- pain or ache in the lower abdomen, the testicle or scrotum
- back pain
- enlargement or tenderness of the breast tissue (due to hormones created by cancer cells).
Causes of testicular cancer
Some factors that may increase a man’s risk of testicular cancer include:
- undescended testicle (when an infant)
- family history (having a father or brother who has had testicular cancer).
There is no known link between testicular cancer and injury to the testicles, sporting strains, hot baths or wearing tight clothes.
Tests used to diagnose testicular cancer include:
- ultrasound (to confirm the presence of a mass) and
- blood tests for the tumour markers alpha-fetoprotein, beta human chorionic gonadotrophin and lactate dehydrogenase.
However, the only way to definitely diagnose testicular cancer is by surgical removal of the affected testicle. While many other types of cancers are diagnosed by biopsy (removing a small piece of tissue from the tumour), cutting into a testicle could spread the cancer to other parts of the body. Hence the whole testicle needs to be removed if cancer is strongly suspected.
In addition to the results of the diagnostic tests above, a chest X-ray and CT scans of the chest, abdomen and pelvis are done to determine whether and how far the cancer has spread.
Stage 1 means the cancer is found only in the testicle, stage 2 means it has spread to the lymph nodes in the abdomen or pelvis, and stage 3 means the cancer has spread beyond the lymph nodes to other areas of the body such as the lungs and liver.
If the cancer is found only in the testicle (stage 1), removal of the testicle (orchidectomy) may be the only treatment needed. If the cancer has spread beyond the testicle, chemotherapy and/or radiotherapy may be used as well.
Depending on your treatment, your treatment team may include a number of the following professionals:
- GP who looks after your general health and coordinates specialist treatment
- urologist who specialises in the treatment of diseases of the urinary system and male reproductive system
- medical oncologist who prescribes chemotherapy treatment
- radiation oncologist who prescribes radiation therapy
- cancer nurses
- endocrinologist who specialises in diagnoses and treatment of disorders of the endocrine system. For men who have had both testicles removed, this will include testosterone replacement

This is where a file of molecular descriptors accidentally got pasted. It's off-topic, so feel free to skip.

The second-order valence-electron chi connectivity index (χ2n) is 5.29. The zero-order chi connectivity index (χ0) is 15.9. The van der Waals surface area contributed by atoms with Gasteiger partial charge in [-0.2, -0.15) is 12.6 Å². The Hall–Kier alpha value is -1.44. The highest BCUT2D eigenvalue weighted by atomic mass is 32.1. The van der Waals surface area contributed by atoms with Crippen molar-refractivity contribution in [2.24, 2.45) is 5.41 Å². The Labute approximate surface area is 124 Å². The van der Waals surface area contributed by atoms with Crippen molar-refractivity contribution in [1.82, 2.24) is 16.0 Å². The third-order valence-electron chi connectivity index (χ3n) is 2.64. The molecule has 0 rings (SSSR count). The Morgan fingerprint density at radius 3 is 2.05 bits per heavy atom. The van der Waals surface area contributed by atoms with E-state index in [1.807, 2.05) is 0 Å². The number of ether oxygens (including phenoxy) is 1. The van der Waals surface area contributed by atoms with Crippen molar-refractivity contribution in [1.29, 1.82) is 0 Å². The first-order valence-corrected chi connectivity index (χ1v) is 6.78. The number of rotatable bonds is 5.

- other health professionals such as dietitians, social workers and physiotherapists.
In some cases of testicular cancer, your medical team may talk to you about palliative care. Palliative care aims to improve your quality of life by alleviating symptoms of cancer.
Screening for testicular cancer
There is no routine screening test for testicular cancer. While it is important to get to know the regular look and feel of your testicles and let your doctor know if you notice anything unusual, there is little evidence to suggest that testicular self-examination detects cancer earlier or improves outcomes.
Prognosis for testicular cancer
Prognosis means the expected outcome of a disease. An individual’s prognosis depends on the type and stage of cancer as well as their age and general health at the time of diagnosis. You may wish to discuss your prognosis and treatment options with your doctor, but it is not possible for any doctor to predict the exact course of your disease.
All testicular cancers can be treated and most testicular cancers are successfully treated.
Preventing testicular cancer
There are no proven measures to prevent testicular cancer.
Understanding Testicular Cancer, Cancer Council Australia © 2016. Last medical review of source booklet: September 2016.
Australian Institute of Health and Welfare (AIHW) 2017. Cancer in Australia 2017. Cancer series no. 101. Cat. no. CAN 100. Canberra: AIHW.
Australian Institute of Health and Welfare. ACIM (Australian Cancer Incidence and Mortality) Books. Canberra: AIHW.